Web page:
Today, our turn to get weak cards. Nancy and I lost. But all four of us went home with aching ribs, because Greg also made a trump teller. For the first time in three years the eternal question "What's trump?" was greeted by laughter, or rude jeers. Greg also made:



The trump teller. What's trump? That hand, diamonds.

Saturday, January 27, 2018

My last cat


One can hope a four day old feral kitten, rescued from a parking lot in Pittsburgh, might have the grace to never mess up. But, that would be discounting the fact the kitten in question was feral and a long hair who now takes immense pride in appearance. And yes, it’s Toby, and yes, he is my responsibility because I made myself responsible, and no, you don’t need to see his picture again.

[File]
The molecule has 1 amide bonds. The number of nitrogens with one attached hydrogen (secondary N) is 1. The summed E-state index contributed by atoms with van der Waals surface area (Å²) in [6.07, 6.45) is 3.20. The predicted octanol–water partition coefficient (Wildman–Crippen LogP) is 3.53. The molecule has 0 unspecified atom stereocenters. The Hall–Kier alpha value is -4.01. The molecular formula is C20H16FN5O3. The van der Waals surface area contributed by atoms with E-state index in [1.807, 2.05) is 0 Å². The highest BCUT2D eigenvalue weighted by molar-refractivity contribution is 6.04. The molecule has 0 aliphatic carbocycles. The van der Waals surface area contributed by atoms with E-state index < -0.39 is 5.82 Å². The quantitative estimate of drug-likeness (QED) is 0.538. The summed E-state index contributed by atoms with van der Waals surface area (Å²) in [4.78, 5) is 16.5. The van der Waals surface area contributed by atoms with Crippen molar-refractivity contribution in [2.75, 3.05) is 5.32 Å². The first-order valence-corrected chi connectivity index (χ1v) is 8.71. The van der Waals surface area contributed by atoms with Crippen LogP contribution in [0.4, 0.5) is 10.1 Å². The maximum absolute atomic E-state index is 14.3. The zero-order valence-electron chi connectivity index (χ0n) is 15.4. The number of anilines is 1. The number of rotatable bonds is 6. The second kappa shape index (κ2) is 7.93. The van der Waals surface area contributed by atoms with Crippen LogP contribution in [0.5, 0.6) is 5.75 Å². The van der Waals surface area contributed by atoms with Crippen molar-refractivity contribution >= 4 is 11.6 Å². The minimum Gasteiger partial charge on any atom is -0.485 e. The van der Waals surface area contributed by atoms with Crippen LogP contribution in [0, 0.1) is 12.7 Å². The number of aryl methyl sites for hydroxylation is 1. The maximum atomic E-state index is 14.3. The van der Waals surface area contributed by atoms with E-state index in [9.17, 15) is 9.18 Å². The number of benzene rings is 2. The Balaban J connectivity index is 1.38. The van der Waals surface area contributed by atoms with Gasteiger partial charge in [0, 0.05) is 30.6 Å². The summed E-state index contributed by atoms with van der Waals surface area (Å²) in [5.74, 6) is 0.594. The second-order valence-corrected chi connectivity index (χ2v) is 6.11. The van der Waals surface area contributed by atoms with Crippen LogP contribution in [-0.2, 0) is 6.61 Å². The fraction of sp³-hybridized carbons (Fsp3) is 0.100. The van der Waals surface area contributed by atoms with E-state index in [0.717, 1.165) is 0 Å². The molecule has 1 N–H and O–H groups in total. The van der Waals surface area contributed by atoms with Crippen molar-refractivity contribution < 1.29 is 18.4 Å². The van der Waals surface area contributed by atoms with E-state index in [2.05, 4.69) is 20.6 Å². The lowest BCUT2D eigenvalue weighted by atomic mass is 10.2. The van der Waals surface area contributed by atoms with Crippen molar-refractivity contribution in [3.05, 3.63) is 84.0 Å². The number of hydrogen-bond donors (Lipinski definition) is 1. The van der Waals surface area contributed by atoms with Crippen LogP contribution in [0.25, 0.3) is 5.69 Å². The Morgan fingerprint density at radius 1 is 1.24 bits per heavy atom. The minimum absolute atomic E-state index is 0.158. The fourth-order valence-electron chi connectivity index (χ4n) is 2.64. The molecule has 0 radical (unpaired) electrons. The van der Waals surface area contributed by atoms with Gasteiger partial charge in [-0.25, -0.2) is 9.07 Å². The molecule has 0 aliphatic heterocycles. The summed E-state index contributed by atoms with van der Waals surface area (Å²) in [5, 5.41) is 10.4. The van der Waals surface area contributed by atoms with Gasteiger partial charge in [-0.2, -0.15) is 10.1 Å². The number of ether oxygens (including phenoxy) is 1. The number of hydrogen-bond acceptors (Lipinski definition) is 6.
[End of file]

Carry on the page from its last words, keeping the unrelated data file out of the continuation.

Yesterday I heard him depositing a hair ball, and I was not in good time to intervene and put him in a place I don’t care about hair balls. So, I removed the hair ball and associated stomach slime from my quilt, sighed, and put the quilt in the washer. It's hanging out on the kitchen table, drying.


That’s its third trip to the washer in three years I’ve lived here, so about average for upkeep. But the middle of winter and pouring rain outdoors is over the top. I don’t put quilts in the dryer and I get stomach acid off them as soon as possible. In short, we will be using the new TV trays tonight, and maybe tomorrow, too.


In other breaking news, my bookcase arrived, to be assembled by my personal assembler. I mostly kept my mouth shut, and completely gave up on telling her there is more force behind the hammer when a solid surface is under the object being pounded. We did score one mighty fine rubber mallet as part of the assembly tools included.